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My sincerely held religious beliefs compel me to expose and disseminate information about any business employing discriminatory practices so everyone may avoid doing business with them. Why open your doors to the public then? Sad!


I would like to disagree with you on this issue.
Baking a cake doesn't hold the same significance as changing someone's beliefs. In an official report of the court findings, the Court allowed Phillips to add a note on all of these cakes that he doesn't condone this type of behavior, allowing him to keep his beliefs.
Phillips had violated the CADA as he refused the couple service because Craig and Mullins were planning to have a same-sex marriage, so the basis of Phillip's rejection is that the marriage was same-sex. This is discrimination against sexual orientation and therefore, a violation of the CADA.
The Court had every right to issue this verdict.


Is it just homosexuality that is against their religion? Is fornication against their religion? If so, so they ask if a couple is having sex before they get married, if they are do they refuse to bake a cake for them? You cannot just pick and choose which "firmly" held convictions you have can you? Do adulterers get the same treatment? Sorry but if you are serving the public your religious beliefs don't really have anything to so with it--those convictions apply to you and you alone. You don't apply them to other people.

Jeff M

In another article, the ACLU rightfully States that the provisions for freedom of speech contained in the Bill of Rights is a " bedrock" of civil liberties. The same amendment in the Bill of Rights goes on to prohibit the government from establishing a religion or Congress shall make no law respecting an establishment of religion, or prohibiting the free exercise of religious beliefs. By endorsing LGBT rights overdose of religious beliefs it appears that the ACLU is indeed selective and partisan in what it considers"civil liberties". This appears to be consistent with my observations of the ACLU over the the years. The ACLU defended the Nazis right to march in Skokie Illinois but to my knowledge has failed to defend the rights of conservatives to speak on liberal campuses. Your organization claims to be non-partisan. However it must be coincidental that fundamental civil liberties are espoused by the organization only when consistent with a liberal political agenda.

Kathy Barbis

freedom of speech
the right of people to express their opinions publicly without governmental interference, subject to the laws against libel, incitement to violence or rebellion, etc.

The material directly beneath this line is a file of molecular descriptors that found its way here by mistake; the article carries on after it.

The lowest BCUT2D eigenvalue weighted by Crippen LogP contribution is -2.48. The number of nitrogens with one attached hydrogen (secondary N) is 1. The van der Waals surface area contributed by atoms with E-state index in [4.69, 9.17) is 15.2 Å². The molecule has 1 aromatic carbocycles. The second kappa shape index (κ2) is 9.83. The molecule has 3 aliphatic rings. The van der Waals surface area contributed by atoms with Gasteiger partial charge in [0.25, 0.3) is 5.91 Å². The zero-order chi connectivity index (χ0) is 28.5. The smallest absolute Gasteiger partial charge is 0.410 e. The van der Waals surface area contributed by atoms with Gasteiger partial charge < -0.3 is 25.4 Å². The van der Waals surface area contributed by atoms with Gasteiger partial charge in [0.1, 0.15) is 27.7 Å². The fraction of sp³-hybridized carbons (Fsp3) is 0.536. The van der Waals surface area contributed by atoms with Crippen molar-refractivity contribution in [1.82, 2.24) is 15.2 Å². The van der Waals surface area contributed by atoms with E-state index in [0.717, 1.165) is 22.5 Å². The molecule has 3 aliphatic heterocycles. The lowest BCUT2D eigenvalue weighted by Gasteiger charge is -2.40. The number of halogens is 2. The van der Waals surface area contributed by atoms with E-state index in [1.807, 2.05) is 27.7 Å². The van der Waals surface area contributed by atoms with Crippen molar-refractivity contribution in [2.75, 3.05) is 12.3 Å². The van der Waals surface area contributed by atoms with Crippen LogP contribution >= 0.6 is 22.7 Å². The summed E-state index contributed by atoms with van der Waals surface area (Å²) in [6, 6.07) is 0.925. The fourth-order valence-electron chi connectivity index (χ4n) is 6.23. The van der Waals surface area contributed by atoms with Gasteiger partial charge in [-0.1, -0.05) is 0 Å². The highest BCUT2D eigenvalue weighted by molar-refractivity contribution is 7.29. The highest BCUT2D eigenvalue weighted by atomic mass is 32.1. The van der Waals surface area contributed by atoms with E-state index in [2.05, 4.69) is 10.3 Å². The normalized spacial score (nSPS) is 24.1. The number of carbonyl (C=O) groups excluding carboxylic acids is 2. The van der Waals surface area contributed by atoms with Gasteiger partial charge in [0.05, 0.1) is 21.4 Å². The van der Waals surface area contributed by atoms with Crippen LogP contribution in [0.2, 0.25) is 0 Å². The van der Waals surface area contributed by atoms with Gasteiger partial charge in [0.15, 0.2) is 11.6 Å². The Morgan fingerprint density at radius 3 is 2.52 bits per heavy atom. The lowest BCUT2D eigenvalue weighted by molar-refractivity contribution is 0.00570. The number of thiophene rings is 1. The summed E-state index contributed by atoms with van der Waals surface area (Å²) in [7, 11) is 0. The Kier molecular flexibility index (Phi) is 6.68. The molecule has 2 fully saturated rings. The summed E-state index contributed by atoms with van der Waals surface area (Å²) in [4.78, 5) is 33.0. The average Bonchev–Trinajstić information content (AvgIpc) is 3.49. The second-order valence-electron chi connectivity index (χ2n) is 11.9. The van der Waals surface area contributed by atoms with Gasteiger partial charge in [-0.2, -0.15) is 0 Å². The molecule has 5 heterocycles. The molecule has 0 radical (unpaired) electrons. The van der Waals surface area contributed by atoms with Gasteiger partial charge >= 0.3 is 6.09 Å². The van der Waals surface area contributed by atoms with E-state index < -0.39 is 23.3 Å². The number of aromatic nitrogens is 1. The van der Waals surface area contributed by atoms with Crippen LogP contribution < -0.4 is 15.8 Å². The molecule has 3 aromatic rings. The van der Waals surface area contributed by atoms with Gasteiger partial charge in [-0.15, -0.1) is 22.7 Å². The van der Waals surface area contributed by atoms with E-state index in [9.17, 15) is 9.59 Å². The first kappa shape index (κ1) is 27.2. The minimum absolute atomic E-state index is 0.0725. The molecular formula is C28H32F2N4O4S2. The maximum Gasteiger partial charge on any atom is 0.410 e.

A liberal college deciding not to let a person speak on their campus is not governmental interference.

Evil cannot prevail

Everyone need to get fairness and justice. But who is 'Absolute Reference' for fairness and justice? Is it James Esseks, Director, LGBT & HIV Project? Or Jewish ALCU who hate God of Israel? Or any human court?

None of them, but Creator of universe, Jehovah God! Can anyone stand against Him? His Torah stand against homo sex. And that is it. Matter is already settled in His Court!



The very definition of discrimination.

Lance Wells

So, would it concern you to know that I was refused advertising space in an Idaho newspaper for my book ("The Truth Comes Out") because it expresses a "religious" viewpoint on the "LGBT community?" It says "Christian" right on the back cover description, yet the representative turned me (and my nearly $400) away, because they claimed my book was contrary to their view.
Somehow, I doubt there will be a fuss about this almost-certain violation of the Civil Rights Act. Unless the "gays"are the ones on the receiving end, discrimination is a non-issue.


Well, what did your book say about the "LGBTQ community" (also known as people just like you). If your book was offensive and ignorant than I applaud the newspaper.

Lance Wells

A) They are not "just like me," as I am not a sodomite sex offender.
B) If you're interested to know what it's about, buy a copy.
C) I'm sure you would applaud the newspaper, while simultaneously lamenting the "discrimination" experienced by two men who deserve the death penalty.